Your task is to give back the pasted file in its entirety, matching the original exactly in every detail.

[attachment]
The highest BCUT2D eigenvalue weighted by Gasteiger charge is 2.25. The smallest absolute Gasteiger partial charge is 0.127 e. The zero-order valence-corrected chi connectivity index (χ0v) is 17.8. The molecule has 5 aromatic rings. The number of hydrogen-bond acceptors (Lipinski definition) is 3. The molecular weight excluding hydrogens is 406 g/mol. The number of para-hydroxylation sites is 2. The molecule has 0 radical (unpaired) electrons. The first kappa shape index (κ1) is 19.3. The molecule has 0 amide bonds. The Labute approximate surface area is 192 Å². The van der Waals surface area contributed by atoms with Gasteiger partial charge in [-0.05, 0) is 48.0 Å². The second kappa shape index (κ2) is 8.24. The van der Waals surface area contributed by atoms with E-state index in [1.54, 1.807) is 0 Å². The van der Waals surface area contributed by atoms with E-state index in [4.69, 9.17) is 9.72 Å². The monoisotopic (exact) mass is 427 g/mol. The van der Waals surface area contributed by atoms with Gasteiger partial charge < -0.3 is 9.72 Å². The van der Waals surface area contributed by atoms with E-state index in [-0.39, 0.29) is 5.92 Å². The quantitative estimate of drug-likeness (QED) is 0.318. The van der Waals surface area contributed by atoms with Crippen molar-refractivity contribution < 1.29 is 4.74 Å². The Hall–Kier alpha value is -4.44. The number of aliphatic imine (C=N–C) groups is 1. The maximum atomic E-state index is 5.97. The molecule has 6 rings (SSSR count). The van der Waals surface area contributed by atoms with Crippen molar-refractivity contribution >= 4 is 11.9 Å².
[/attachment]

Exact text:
The highest BCUT2D eigenvalue weighted by Gasteiger charge is 2.25. The smallest absolute Gasteiger partial charge is 0.127 e. The zero-order valence-corrected chi connectivity index (χ0v) is 17.8. The molecule has 5 aromatic rings. The number of hydrogen-bond acceptors (Lipinski definition) is 3. The molecular weight excluding hydrogens is 406 g/mol. The number of para-hydroxylation sites is 2. The molecule has 0 radical (unpaired) electrons. The first kappa shape index (κ1) is 19.3. The molecule has 0 amide bonds. The Labute approximate surface area is 192 Å². The van der Waals surface area contributed by atoms with Gasteiger partial charge in [-0.05, 0) is 48.0 Å². The second kappa shape index (κ2) is 8.24. The van der Waals surface area contributed by atoms with E-state index in [1.54, 1.807) is 0 Å². The van der Waals surface area contributed by atoms with E-state index in [4.69, 9.17) is 9.72 Å². The monoisotopic (exact) mass is 427 g/mol. The van der Waals surface area contributed by atoms with Gasteiger partial charge < -0.3 is 9.72 Å². The van der Waals surface area contributed by atoms with E-state index in [-0.39, 0.29) is 5.92 Å². The quantitative estimate of drug-likeness (QED) is 0.318. The van der Waals surface area contributed by atoms with Crippen molar-refractivity contribution < 1.29 is 4.74 Å². The Hall–Kier alpha value is -4.44. The number of aliphatic imine (C=N–C) groups is 1. The maximum atomic E-state index is 5.97. The molecule has 6 rings (SSSR count). The van der Waals surface area contributed by atoms with Crippen molar-refractivity contribution >= 4 is 11.9 Å².